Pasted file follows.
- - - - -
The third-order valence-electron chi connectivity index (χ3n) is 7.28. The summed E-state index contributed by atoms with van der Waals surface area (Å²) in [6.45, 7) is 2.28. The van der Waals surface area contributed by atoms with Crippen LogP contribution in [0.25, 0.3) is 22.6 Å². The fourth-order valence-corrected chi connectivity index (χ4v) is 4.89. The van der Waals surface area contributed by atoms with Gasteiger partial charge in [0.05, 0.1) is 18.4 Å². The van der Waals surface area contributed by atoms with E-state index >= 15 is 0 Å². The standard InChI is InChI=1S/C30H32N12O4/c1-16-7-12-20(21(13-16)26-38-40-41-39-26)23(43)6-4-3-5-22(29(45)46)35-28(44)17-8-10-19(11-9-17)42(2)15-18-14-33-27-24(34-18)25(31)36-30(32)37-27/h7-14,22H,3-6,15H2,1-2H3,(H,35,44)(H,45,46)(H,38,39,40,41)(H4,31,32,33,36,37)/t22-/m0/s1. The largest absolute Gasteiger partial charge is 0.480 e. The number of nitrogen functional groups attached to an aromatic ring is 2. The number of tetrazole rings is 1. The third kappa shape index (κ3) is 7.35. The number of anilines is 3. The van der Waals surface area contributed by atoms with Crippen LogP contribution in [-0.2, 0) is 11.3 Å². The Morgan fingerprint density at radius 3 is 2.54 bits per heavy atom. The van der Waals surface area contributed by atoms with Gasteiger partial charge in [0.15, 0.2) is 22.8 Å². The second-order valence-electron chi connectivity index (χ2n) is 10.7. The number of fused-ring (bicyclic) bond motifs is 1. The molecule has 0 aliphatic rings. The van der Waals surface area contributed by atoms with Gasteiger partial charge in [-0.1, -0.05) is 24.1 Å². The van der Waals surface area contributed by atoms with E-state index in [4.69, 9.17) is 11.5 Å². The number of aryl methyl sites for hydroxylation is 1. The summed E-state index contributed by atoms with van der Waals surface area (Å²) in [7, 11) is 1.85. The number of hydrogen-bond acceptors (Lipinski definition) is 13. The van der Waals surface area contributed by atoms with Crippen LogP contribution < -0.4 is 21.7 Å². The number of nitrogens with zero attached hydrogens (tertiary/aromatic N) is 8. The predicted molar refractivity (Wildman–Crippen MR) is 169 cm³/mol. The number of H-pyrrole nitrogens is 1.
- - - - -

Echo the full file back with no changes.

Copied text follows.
The third-order valence-electron chi connectivity index (χ3n) is 7.28. The summed E-state index contributed by atoms with van der Waals surface area (Å²) in [6.45, 7) is 2.28. The van der Waals surface area contributed by atoms with Crippen LogP contribution in [0.25, 0.3) is 22.6 Å². The fourth-order valence-corrected chi connectivity index (χ4v) is 4.89. The van der Waals surface area contributed by atoms with Gasteiger partial charge in [0.05, 0.1) is 18.4 Å². The van der Waals surface area contributed by atoms with E-state index >= 15 is 0 Å². The standard InChI is InChI=1S/C30H32N12O4/c1-16-7-12-20(21(13-16)26-38-40-41-39-26)23(43)6-4-3-5-22(29(45)46)35-28(44)17-8-10-19(11-9-17)42(2)15-18-14-33-27-24(34-18)25(31)36-30(32)37-27/h7-14,22H,3-6,15H2,1-2H3,(H,35,44)(H,45,46)(H,38,39,40,41)(H4,31,32,33,36,37)/t22-/m0/s1. The largest absolute Gasteiger partial charge is 0.480 e. The number of nitrogen functional groups attached to an aromatic ring is 2. The number of tetrazole rings is 1. The third kappa shape index (κ3) is 7.35. The number of anilines is 3. The van der Waals surface area contributed by atoms with Crippen LogP contribution in [-0.2, 0) is 11.3 Å². The Morgan fingerprint density at radius 3 is 2.54 bits per heavy atom. The van der Waals surface area contributed by atoms with Gasteiger partial charge in [0.15, 0.2) is 22.8 Å². The second-order valence-electron chi connectivity index (χ2n) is 10.7. The number of fused-ring (bicyclic) bond motifs is 1. The molecule has 0 aliphatic rings. The van der Waals surface area contributed by atoms with Gasteiger partial charge in [-0.1, -0.05) is 24.1 Å². The van der Waals surface area contributed by atoms with E-state index in [4.69, 9.17) is 11.5 Å². The number of aryl methyl sites for hydroxylation is 1. The summed E-state index contributed by atoms with van der Waals surface area (Å²) in [7, 11) is 1.85. The number of hydrogen-bond acceptors (Lipinski definition) is 13. The van der Waals surface area contributed by atoms with Crippen LogP contribution < -0.4 is 21.7 Å². The number of nitrogens with zero attached hydrogens (tertiary/aromatic N) is 8. The predicted molar refractivity (Wildman–Crippen MR) is 169 cm³/mol. The number of H-pyrrole nitrogens is 1.